Welcome to Microsoft On The Issues

Posted by Brad Smith 
General Counsel

When Microsoft was founded in 1975, software was a little-known product in a niche industry outside the public eye. Today, thanks to the proliferation of powerful computing devices in everything from cars to mobile phones, software and information technology touch virtually every individual and every aspect of society.

The diffusion of technology has, in turn, raised the prominence and urgency of tech issues in public policy debates.

The centrality of tech issues in public life and Microsoft’s history as an innovator in the digital arena have often led to our involvement in public policy debates.  These have included a wide range of issues, from broadband access, online privacy and data portability to intellectual property protection, competition law, international trade and immigration.

Over the years we have used a variety of communications vehicles to share our positions. 

Today we are launching "Microsoft on the Issues" to open another, more direct line of communication that will enable us to quickly and succinctly provide our perspective on the pressing technology matters of the day.  We do not want this to be a one-way conversation. We want to create a transparent dialogue with readers and stakeholders. We want to enhance our participation in discussions that propel policy-making at local, national and international levels.

In the weeks and months ahead we’ll pay particular attention to the next wave in the computing revolution and its potential to use the power of software and the Internet in new ways to enhance choice for consumers, businesses and governments.  We’ll share our thoughts on how this computing revolution can accelerate economic growth by enabling companies and individuals to increase productivity, collaboration and job creation.  And we’ll outline the policy framework that we believe will give this next wave of computing the greatest chance of success.

Given that the economy and job creation are foremost in everyone’s minds right now, it’s fitting that our first post is on workforce development and skills training, from our Corporate Vice President, Global Corporate Affairs Pamela Passman. As Pamela explains, we believe it is critically important to empower workers with the skills necessary to thrive in our increasingly tech-centric society.   We’ve seen the impact that job training can have on the lives of countless individuals through our efforts with community-based training efforts around the world, and we believe that workforce development should be a major component of the economic stimulus package passed by the new U.S. Congress.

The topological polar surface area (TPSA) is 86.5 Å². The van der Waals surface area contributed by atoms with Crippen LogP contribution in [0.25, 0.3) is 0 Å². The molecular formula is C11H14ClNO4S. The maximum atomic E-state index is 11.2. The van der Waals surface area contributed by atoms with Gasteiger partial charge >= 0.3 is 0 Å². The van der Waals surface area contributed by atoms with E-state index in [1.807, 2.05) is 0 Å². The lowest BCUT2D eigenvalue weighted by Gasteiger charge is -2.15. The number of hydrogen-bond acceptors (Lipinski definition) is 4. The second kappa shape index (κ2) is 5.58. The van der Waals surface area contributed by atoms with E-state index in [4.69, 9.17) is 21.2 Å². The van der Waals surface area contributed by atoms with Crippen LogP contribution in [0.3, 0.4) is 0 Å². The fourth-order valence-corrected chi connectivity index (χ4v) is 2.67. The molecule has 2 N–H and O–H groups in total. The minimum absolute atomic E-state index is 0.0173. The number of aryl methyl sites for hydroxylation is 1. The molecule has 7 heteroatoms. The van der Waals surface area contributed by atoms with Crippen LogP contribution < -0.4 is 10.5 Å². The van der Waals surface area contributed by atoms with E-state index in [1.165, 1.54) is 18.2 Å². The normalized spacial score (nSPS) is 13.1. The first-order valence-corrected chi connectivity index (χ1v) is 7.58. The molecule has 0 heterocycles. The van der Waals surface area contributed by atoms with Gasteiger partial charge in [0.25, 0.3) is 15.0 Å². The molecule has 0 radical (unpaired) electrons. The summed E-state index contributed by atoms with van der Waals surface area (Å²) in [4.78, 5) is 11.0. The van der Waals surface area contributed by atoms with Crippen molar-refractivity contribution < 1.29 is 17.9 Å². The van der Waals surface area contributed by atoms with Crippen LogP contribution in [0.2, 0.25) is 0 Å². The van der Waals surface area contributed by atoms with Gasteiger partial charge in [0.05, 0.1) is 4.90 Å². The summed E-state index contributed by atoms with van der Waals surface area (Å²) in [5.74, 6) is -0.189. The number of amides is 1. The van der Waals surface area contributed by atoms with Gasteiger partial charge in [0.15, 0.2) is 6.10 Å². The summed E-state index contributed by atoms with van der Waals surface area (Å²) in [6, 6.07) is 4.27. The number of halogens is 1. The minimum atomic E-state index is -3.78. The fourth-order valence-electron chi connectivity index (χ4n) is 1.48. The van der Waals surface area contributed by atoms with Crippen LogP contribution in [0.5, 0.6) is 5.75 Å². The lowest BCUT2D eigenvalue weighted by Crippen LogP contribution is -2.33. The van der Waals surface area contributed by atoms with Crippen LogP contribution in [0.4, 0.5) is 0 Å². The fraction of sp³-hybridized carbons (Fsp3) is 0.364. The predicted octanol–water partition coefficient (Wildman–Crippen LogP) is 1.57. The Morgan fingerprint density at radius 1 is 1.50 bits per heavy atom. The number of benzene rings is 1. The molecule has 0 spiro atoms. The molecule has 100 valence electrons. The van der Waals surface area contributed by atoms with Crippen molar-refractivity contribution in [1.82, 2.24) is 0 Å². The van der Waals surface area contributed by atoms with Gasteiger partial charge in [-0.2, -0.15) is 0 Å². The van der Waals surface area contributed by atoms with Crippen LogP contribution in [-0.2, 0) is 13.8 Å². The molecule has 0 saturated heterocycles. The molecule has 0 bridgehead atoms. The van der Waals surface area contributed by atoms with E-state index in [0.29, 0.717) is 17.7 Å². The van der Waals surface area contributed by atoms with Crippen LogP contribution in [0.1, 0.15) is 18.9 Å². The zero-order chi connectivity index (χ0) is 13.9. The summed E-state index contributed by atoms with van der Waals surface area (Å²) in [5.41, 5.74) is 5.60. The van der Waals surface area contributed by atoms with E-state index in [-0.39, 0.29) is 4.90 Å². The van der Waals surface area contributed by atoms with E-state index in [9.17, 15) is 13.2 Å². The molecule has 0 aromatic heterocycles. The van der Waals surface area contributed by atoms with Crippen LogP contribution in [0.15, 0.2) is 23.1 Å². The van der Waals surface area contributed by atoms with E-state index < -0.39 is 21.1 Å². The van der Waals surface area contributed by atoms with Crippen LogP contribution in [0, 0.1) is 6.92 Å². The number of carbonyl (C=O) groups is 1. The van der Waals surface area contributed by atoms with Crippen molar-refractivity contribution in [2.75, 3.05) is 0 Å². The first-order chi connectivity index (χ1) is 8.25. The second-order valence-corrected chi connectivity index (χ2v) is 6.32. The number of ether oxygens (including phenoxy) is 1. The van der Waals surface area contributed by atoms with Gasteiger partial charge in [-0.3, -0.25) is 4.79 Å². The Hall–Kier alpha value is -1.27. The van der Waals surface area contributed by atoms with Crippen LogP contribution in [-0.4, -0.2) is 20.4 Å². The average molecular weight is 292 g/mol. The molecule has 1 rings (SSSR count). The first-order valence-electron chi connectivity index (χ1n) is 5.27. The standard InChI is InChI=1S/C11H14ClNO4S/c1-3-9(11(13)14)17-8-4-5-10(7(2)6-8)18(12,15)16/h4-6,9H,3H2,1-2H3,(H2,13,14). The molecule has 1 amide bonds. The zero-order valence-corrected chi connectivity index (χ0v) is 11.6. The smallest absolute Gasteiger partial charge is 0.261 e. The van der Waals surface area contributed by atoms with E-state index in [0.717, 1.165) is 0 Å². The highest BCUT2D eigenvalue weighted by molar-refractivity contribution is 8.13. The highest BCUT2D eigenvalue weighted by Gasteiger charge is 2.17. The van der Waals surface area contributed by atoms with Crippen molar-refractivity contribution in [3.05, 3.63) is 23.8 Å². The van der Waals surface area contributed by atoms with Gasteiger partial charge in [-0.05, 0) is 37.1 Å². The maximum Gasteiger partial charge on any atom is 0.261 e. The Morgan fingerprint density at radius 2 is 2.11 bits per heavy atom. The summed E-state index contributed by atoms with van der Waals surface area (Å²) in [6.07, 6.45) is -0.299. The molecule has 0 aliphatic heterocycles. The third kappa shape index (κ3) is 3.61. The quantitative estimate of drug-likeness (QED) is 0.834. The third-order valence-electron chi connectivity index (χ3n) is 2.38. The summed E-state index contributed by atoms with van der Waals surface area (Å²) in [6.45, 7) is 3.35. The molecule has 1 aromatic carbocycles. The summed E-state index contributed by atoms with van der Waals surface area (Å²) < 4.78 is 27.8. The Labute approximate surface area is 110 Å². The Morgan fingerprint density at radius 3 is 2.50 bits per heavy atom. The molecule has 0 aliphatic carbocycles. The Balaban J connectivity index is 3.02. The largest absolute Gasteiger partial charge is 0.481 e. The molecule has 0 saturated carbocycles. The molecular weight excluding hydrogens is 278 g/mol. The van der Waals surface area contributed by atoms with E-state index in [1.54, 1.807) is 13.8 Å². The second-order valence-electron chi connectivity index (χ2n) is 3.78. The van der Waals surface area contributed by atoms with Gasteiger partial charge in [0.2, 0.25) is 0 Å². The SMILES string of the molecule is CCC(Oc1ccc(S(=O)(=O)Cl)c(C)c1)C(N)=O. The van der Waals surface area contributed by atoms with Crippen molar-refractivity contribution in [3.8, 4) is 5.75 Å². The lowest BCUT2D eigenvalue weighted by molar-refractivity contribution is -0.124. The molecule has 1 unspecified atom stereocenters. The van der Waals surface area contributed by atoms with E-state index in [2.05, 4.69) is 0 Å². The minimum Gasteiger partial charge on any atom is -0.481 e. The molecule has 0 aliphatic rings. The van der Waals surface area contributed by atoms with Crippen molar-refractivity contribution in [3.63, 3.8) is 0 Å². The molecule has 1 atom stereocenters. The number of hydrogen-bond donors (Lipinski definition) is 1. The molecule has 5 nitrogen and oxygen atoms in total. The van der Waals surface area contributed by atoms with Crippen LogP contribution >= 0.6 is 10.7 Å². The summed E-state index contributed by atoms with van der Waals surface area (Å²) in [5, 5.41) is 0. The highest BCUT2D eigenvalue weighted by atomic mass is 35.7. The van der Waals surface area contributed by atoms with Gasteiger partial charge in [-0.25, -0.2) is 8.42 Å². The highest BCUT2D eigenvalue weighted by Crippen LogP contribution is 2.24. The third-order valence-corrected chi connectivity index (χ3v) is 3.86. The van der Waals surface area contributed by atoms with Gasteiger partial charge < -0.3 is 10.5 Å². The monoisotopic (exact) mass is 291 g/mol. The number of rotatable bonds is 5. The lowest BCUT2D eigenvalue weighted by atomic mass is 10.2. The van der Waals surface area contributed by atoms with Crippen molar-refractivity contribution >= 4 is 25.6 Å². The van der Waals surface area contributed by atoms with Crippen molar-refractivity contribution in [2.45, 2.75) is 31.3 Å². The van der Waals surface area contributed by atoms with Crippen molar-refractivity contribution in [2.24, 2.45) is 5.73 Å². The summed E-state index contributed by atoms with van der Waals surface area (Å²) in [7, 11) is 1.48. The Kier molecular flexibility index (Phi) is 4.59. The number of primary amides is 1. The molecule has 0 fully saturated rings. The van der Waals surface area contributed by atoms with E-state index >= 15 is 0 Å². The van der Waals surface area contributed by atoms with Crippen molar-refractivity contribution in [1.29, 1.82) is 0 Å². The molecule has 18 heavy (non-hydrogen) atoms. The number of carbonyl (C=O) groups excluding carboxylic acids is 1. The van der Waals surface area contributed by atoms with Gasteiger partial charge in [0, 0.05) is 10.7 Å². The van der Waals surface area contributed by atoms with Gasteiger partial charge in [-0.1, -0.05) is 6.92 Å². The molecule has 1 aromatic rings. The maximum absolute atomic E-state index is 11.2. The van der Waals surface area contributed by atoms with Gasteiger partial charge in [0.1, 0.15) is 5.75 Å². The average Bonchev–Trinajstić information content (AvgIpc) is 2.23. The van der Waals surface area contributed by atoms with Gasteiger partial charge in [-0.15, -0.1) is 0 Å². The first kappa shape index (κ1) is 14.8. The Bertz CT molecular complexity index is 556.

We look forward to hearing your feedback, and we encourage you to share your thoughts on this blog.

Comments (8)

  1. Anonymous says:

    This is a great idea ! Suddenly Microsoft seems to be in a mood to talk and talk. 🙂 Look forward to some great conversation.

  2. Anonymous says:

    I'm an avid fan of every initiative MS takes and have been talking with my buddies about how good MS windows and all..  Now, this blog is a great idea to interact with Users.  Idea of two way conversation is awesome.  

  3. Anonymous says:

    Welcome to the conversation!  We look forward to seeing this blog evolve into an open and honest dialogue on technology policy issues in the future.      Good Luck!    -mdb

  4. Anonymous says:

    Love to see this in place. An open forum to exchange valuable thoughts on IT Legal and Public Policy issues.    All the best!!!

  5. Anonymous says:

    Workforce Development & Skills Training… is that like the MCSE training you were doing in high schools, years ago, so kids could graduate from high school and go right to work in an 8/hr job? hmmm. I thought that was MacDonalds. I think you are just realizing that India has gotten too expensive now what with it costs $35/hr for a QA 'tester' and we DO know that those indian testers cannot test their way out of a wet paper sack and certainly cannot write a LEGIBLE or logical test case. Also, they will quit to take a job for a nickel more per hr at a competitors. Why didn't you ever build up teams in Makati City, PH instead of India?? You want down a street in India and you hear Hindi, you want down a street in Manila and you hear ENGLISH. Not impressed, Microsoft, with your baloney. Been in the IT industry 14 years longer than Gates. Know you aren't ethical.

  6. Anonymous says:

    Excellent beginning, and I look forward to seeing what you have to say on the many legal issues facing this industry.

  7. Anonymous says:

    I have learn that legality is a big issue in some countries but here in the Philippines, there are many company using un registered software.

  8. Anonymous says:

    Microsoft, get with the program.  I have used Windows 7 for a couple of weeks.  I averaged 3 blue screens per hour.  This was the base 7 install with no additional software installed.  A new build PC.  I removed 7 from the PC and installed Ubuntu 8.10.  There  have been no system halts, no failures of any kind.    I am not a Linux fanboy.  There is a Mac, 3 xp machines and now 2 Linux machines in my collection.  Xp works, Linux works, and the Mac works.  Windows 7 does not.    It was sad how poorly 7 worked.    

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